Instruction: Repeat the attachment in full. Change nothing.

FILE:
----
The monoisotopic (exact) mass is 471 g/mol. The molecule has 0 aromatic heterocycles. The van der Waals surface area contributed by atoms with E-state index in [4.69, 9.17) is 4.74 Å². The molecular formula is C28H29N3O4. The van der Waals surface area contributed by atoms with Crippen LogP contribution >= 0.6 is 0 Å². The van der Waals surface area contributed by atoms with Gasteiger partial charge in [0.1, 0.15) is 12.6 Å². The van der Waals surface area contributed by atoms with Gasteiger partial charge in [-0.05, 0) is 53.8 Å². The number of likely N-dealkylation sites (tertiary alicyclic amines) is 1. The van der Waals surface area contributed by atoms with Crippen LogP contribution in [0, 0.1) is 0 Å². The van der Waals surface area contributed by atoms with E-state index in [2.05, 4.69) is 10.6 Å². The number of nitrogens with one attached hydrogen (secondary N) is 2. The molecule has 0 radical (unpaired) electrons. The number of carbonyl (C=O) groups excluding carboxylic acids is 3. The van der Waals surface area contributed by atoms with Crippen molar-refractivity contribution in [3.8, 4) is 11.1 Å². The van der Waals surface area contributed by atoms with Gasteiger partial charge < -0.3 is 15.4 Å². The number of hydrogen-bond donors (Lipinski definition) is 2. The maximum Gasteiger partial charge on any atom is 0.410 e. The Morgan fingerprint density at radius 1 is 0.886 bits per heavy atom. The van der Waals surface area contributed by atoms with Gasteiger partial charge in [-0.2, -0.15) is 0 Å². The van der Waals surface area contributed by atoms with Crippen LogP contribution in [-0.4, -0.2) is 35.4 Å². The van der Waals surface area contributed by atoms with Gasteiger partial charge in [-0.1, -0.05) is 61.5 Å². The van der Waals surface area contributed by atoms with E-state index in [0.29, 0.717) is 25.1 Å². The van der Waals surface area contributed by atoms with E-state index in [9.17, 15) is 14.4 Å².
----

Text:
The monoisotopic (exact) mass is 471 g/mol. The molecule has 0 aromatic heterocycles. The van der Waals surface area contributed by atoms with E-state index in [4.69, 9.17) is 4.74 Å². The molecular formula is C28H29N3O4. The van der Waals surface area contributed by atoms with Crippen LogP contribution >= 0.6 is 0 Å². The van der Waals surface area contributed by atoms with Gasteiger partial charge in [0.1, 0.15) is 12.6 Å². The van der Waals surface area contributed by atoms with Gasteiger partial charge in [-0.05, 0) is 53.8 Å². The number of likely N-dealkylation sites (tertiary alicyclic amines) is 1. The van der Waals surface area contributed by atoms with Crippen LogP contribution in [0, 0.1) is 0 Å². The van der Waals surface area contributed by atoms with E-state index in [2.05, 4.69) is 10.6 Å². The number of nitrogens with one attached hydrogen (secondary N) is 2. The molecule has 0 radical (unpaired) electrons. The number of carbonyl (C=O) groups excluding carboxylic acids is 3. The van der Waals surface area contributed by atoms with Crippen molar-refractivity contribution in [3.8, 4) is 11.1 Å². The van der Waals surface area contributed by atoms with Gasteiger partial charge < -0.3 is 15.4 Å². The number of hydrogen-bond donors (Lipinski definition) is 2. The maximum Gasteiger partial charge on any atom is 0.410 e. The Morgan fingerprint density at radius 1 is 0.886 bits per heavy atom. The van der Waals surface area contributed by atoms with Gasteiger partial charge in [-0.2, -0.15) is 0 Å². The van der Waals surface area contributed by atoms with Crippen LogP contribution in [-0.4, -0.2) is 35.4 Å². The van der Waals surface area contributed by atoms with Gasteiger partial charge in [-0.1, -0.05) is 61.5 Å². The van der Waals surface area contributed by atoms with E-state index in [0.29, 0.717) is 25.1 Å². The van der Waals surface area contributed by atoms with E-state index in [9.17, 15) is 14.4 Å².